Emergency Foods?

  • Curious to know if anyone has tried any of the product from this site; https://freezedriedemergencyfood.co.nz/ They say each of the packets contains four serves, then had a look at the additional info for the packets and the serves are listed by weight. Didn't look to be overly generous, but then if it's emergency food I suppose the nutritional value is more important than quantity.
  • It seems like a good deal. I looked at the GF one. Of course it's wierd American stuff but then our BCC has some nasty ingredients sometimes. Quite hilarious to see you can order $9,000 worth on some of these orders.
  • mcdonalds will last about as long... due kedgley had a mcd's hamburger sitting out in her shed for years and no mould growth on it...
  • I purchased a bucket of Wises product from Bass Pro website and a friend brought it back to NZ. 72 serves does not mean 72 packets. 1 packet may supposedly have 4 servings etc. We have taken to making our own meals, dehydrating and sealing in a Vac bag etc.
  • Mcdonalds burgers are low in moisture which is why they do not grow mould. Keep them moist and they would rot just like any other food.
  • @Richbonn Yes, it is quite clear that each packet supposedly serves 4. But I also noted the serve weights, listed seem a little on the light side. However is this weight measured as the dried food weight or the re hydrated weight? That remains unclear to me. With your experience perhaps you can throw some light on that? In your opinion how did the 4 serve portions stack up? Would they be sufficient at the end of a hard days tramp to replenish a body's reserves and be adequate for the next day? Or would they as I suspect be a bit on the light side and inadequate for high energy activities? Would be interested in your thoughts on that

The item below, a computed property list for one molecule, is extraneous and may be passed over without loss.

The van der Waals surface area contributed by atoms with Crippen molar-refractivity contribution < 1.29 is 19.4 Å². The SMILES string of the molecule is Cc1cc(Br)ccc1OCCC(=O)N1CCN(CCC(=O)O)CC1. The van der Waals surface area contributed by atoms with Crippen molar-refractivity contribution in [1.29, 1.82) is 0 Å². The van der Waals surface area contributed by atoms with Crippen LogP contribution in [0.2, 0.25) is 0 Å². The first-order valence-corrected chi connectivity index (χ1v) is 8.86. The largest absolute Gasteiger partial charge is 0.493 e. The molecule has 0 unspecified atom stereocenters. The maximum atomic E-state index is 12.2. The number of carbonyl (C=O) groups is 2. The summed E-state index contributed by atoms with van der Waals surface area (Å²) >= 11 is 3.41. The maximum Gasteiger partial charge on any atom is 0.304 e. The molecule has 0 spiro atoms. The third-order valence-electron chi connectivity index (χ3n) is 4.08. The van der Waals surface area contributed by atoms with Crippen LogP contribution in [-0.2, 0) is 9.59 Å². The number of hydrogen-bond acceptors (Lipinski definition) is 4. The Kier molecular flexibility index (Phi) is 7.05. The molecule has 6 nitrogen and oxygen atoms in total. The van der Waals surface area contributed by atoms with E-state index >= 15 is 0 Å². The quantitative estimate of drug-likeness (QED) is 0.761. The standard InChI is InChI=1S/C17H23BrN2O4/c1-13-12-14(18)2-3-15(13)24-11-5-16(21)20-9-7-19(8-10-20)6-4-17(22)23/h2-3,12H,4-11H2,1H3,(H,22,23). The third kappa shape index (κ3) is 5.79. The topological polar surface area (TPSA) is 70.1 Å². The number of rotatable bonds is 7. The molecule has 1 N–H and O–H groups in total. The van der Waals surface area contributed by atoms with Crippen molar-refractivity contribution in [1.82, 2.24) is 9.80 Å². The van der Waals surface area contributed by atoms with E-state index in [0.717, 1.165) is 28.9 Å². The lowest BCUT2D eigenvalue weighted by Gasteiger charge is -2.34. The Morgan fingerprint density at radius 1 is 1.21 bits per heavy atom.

This post has been edited by the author on 18 September 2017 at 21:09.
  • As a ballpark figure, the BCC and Outdoor Gourmet packets offer respectively 90g for a single serve BCC and175g for a double serve BCC and the OG double is 190g. Most of us need to chuck in another 50 - 100g to make a reasonable evening meal serving. My breakfast serving is 100g cereal plus 50g milk powder. So you could figure that a dinner serving of this American dehy would be say 150g minimum. That might give you some idea of how many servings you're getting in a packet. The wet weight of a reconstituted dehi meal would probably be a minimum of 350g i.e. 100g dehi and 250g water. I once did a trip with a youngish fella who was happy to have a single serve BCC meal with no extras - much to my amazement.
  • Here's a recent article about Wises foods I just read. https://www.bloomberg.com/news/features/2017-11-22/business-is-booming-for-america-s-survival-food-king They are the big/mass producer in the freeze dried/emergency food market. Personally I would use them as reserve food on a tramp (or the last day(s) meal on a long tramp) if the packets worked out at a better price than buying individually. But it doesn't look the case. For example, with the 60 serve mains pack. https://freezedriedemergencyfood.co.nz/product/60-serve-mains-bucket-240-00/ Cheesy Lasagna 4 Servings Ala King and Rice 8 Servings Pasta Alfredo 8 Servings Chili Macaroni 8 Servings Savoury Stroganoff 8 Servings Creamy Pasta & Vege Rotini 8 Servings Teriyaki and Rice 8 Servings Tomato Basil Soup 8 Servings If each packet is 4 servings, then there is 15 packets for $290 ... thats just under $20 a packet. I see from the screenshots a packet is 260gm. You can pick up 2 servings packs of BCC mains at Torpedo7 for $10 each (3 for $30). Each are 175gm. So it's a better deal buying BCC, in this case, as the equivalent 4 serving is ~30% larger and you have smaller individual packs that you can mix-match.
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Forum Food
Started by FrankB
On 17 September 2017
Replies 7
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